Exhaust gases from bio-based operations (containing mainly CO2) can serve as feedstock for different types of processing into valuable products. Integrating Carbon Capture and Utilisation (CCU) technologies within bio-based processes could minimise process efficiency losses, achieve a significant greenhouse gas emission reduction (potentially leading to negative emissions), and improve process economics by obtaining chemical building blocks for added-value products.
Technologies to convert gaseous feedstock have already reached a pilot and even an industrial scale in the petroleum and petrochemical industries. However, their use in bio-based operations still requires further research for successful replication and scale-up.
The specific challenge is to achieve sustainable and scaleable conversion technologies for gaseous feedstock from bio-based operations into added-value products.Scope:
Validate at pilot scale in an industrially relevant environment innovative technologies to efficiently convert gaseous feedstock from bio-based operations into useable chemical building blocks for products in added-value applications in various market segments.
Proposals should also aim at increasing the overall sustainability of bio-based value chains by stimulating industrial symbiosis with other sectors and creating conditions for the establishment of integrated biorefineries. This symbiosis could create new industrial sites or link existing sites to integrated biorefineries.
Proposals should focus on the valorisation of gaseous intermediate streams originating exclusively from bio-based operations. The technologies should enable capture and conversion of greenhouse gases (mainly CO2) into chemicals. Applied and effective solutions in other industrial sectors such as chemical, steel, cement, etc. could serve as benchmarks.
Although sources of these gases can be all bio-based operations, proposals should not address ‘purposely produced’ gaseous streams, unless these streams can serve to prove significant reductions of cost and environmental footprint as compared with alternatives.
Proposals may consider any technologies such as electrochemical, chemo-catalytic and bio-catalytic technologies as well as combinations of different technologies.
The industry should actively participate to prove the potential for integrating the developed concepts into current industrial landscapes or existing plants so that deployment of the concepts can be accelerated and scaled up to an industrial level.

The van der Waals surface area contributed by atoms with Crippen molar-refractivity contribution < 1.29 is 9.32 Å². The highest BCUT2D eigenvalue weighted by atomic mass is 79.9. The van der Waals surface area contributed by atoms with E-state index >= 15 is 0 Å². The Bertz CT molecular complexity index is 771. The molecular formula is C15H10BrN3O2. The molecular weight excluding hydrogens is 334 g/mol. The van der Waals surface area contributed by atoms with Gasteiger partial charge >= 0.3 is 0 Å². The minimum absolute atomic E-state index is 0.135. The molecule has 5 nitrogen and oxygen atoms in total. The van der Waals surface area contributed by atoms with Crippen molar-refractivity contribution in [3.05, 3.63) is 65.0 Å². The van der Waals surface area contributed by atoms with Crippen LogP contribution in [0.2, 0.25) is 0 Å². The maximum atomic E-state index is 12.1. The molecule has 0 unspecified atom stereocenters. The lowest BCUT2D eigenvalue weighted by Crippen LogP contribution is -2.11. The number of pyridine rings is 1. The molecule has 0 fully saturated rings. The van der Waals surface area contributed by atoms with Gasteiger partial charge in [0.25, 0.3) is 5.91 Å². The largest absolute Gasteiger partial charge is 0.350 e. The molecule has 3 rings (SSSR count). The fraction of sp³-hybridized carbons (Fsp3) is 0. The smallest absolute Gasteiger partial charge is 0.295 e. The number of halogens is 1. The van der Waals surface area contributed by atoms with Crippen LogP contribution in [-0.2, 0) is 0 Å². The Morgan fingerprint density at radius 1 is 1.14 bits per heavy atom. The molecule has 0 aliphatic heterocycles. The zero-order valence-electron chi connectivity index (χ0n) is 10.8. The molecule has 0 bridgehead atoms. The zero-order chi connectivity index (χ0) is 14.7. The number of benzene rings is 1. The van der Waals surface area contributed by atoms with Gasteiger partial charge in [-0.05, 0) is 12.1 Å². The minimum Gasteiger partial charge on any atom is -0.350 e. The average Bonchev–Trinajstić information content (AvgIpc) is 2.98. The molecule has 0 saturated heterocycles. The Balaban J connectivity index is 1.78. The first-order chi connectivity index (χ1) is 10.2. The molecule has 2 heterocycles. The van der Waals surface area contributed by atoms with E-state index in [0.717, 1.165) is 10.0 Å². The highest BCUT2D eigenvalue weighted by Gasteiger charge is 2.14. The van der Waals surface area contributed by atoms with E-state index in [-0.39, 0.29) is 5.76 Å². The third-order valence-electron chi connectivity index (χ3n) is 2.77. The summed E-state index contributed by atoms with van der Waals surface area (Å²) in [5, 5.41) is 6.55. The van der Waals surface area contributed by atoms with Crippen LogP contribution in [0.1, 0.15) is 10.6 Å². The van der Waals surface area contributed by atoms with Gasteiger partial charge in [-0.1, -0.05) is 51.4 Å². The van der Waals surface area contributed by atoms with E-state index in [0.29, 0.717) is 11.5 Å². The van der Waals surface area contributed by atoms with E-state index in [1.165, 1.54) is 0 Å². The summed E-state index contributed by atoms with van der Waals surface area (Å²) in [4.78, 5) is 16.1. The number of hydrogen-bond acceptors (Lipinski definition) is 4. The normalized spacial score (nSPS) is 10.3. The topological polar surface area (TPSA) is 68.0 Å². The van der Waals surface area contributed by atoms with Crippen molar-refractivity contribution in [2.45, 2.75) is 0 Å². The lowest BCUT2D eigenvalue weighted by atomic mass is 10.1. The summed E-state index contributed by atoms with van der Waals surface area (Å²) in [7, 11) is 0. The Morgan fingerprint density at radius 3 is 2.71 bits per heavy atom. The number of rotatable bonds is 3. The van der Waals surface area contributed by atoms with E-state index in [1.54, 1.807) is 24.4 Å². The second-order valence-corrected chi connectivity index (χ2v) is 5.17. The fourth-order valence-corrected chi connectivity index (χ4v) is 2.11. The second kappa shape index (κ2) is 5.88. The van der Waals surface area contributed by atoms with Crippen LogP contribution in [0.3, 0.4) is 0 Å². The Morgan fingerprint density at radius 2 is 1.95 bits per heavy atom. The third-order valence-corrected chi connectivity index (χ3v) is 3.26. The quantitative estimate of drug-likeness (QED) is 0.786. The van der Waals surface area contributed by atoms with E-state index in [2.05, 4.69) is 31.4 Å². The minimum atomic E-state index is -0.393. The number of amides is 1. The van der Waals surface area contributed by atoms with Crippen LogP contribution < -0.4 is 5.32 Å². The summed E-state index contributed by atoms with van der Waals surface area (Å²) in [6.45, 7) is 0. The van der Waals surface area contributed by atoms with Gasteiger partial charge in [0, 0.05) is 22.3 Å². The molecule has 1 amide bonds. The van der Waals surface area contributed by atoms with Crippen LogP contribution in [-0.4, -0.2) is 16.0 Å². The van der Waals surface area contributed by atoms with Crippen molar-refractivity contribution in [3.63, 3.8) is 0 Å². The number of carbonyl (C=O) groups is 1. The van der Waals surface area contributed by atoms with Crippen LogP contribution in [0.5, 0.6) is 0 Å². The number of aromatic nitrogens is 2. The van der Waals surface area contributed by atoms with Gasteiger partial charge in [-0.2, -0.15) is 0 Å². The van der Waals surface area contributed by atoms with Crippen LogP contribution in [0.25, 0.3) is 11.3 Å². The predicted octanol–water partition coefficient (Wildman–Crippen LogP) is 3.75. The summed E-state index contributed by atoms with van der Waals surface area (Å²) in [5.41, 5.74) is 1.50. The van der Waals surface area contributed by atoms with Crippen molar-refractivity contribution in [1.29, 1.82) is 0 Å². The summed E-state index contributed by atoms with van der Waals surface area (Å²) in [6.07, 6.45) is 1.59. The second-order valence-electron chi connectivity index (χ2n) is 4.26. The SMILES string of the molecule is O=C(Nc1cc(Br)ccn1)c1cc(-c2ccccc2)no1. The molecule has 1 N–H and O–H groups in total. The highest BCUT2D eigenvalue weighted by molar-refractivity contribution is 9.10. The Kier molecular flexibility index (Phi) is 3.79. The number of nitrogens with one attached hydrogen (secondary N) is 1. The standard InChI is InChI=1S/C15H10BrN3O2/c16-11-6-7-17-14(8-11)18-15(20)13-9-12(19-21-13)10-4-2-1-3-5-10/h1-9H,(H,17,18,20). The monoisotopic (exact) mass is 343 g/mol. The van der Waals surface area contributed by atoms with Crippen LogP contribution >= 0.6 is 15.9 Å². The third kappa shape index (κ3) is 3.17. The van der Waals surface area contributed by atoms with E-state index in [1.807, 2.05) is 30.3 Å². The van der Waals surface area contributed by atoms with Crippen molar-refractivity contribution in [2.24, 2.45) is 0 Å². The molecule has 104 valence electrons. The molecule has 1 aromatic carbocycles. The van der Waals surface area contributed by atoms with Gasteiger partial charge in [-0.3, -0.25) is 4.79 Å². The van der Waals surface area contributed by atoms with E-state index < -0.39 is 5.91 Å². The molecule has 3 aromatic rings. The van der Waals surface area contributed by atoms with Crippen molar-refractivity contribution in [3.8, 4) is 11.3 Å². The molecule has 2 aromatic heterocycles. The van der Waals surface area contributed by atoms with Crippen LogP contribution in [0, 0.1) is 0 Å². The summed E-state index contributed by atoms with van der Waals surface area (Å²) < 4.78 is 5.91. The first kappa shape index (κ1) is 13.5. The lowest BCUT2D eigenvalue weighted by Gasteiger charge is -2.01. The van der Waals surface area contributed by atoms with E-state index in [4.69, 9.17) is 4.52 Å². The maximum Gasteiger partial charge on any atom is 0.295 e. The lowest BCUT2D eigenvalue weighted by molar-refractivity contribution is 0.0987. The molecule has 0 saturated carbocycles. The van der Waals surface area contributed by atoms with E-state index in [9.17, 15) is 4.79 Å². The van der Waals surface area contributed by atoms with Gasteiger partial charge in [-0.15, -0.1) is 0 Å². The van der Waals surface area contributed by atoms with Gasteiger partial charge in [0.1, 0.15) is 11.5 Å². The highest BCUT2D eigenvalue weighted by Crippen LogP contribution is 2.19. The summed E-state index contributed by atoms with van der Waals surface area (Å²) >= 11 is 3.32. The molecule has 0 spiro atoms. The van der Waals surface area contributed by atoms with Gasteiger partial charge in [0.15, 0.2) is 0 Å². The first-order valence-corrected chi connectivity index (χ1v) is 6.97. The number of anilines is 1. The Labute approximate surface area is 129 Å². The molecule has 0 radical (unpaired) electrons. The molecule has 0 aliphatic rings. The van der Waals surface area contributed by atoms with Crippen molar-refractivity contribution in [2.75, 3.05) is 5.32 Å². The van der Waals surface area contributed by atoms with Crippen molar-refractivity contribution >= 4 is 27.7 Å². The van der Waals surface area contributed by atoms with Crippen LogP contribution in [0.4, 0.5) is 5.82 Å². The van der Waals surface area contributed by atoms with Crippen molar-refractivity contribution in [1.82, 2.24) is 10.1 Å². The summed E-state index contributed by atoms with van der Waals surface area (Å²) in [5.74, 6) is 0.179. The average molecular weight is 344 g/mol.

Proposals should specifically demonstrate the benefits versus the state-of-the-art and existing technologies. This could be done by providing evidence of new processing solutions and new products obtained. The developed solutions should prove their innovativeness, efficiency and a high yield of the targeted products to guarantee the sustainability of their subsequent scale-up to demonstration level. Proposals should include a preliminary techno-economic evaluation of the proposed concepts to check also the economic viability as compared with existing solutions.
The Technology Readiness Level (TRL)1 at the end of the project should be 52. Proposals should clearly state the starting TRL. The proposed work should enable the technology to achieve TRL 5 within the timeframe of the project.
Proposals should include an environmental assessment using Life Cycle Assessment (LCA) methodologies, and a cost analysis. Proposals should also include a viability performance check of the developed process(es) based on available standards, certification, accepted and validated approaches. They should also include a quantification of avoided greenhouse gas emissions. Moreover, proposals should also allow for pre- and co-normative research necessary for the needed product quality standards3.
Proposals should seek complementarity with the existing projects funded under Horizon 2020 to avoid overlap, promote synergies and advance beyond the state-of-the-art.
Indicative funding: It is considered that proposals requesting a contribution of EUR 2 million to maximally EUR 5 million would allow this specific challenge to be addressed appropriately. Nonetheless, this does not preclude the submission and selection of proposals requesting other amounts.
1 Technology Readiness Levels as defined in annex G of the General Annexes to the Horizon 2020 Work Programme: http://ec.europa.eu/research/participants/data/ref/h2020/other/wp/2016-2017/annexes/h2020-wp1617-annex-ga_en.pdf
2 TRL 5 requires that the technology be ‘validated in [a] relevant environment (industrially relevant environment in the case of key enabling technologies).’ For industry, this means at ‘pilot scale’ (meaning beyond and larger than ‘at lab scale’), preferably at an industrial site.
3 The technical basis of a new standard is usually established through a programme of research termed Pre-Normative Research (PNR), i.e. research undertaken prior to standardisation (normalisation). Such research would be used to demonstrate the feasibility and reliability of the technique or process to be standardised and to investigate its limitations. Once the technique or process has been developed and its boundaries have been explored, then, for new and emerging areas of technology, it would be normal to prepare a 'pre-standard', such as a Publicly Available Specification (PAS) or Technical Specification (TS), to provide a document in a relatively short time frame for evaluation by potential users. The availability of a pre-standard provides a basis for further research, usually termed Co-Normative Research - i.e. research undertaken in conjunction with the standardisation process, to establish a statistical basis for the technique or process, in particular its reproducibility (same user), repeatability (different users) and uncertainty. (http://www.iec.ch/about/globalreach/academia/pdf/academia_governments/handbook-standardisation_en.pdf)Expected Impact: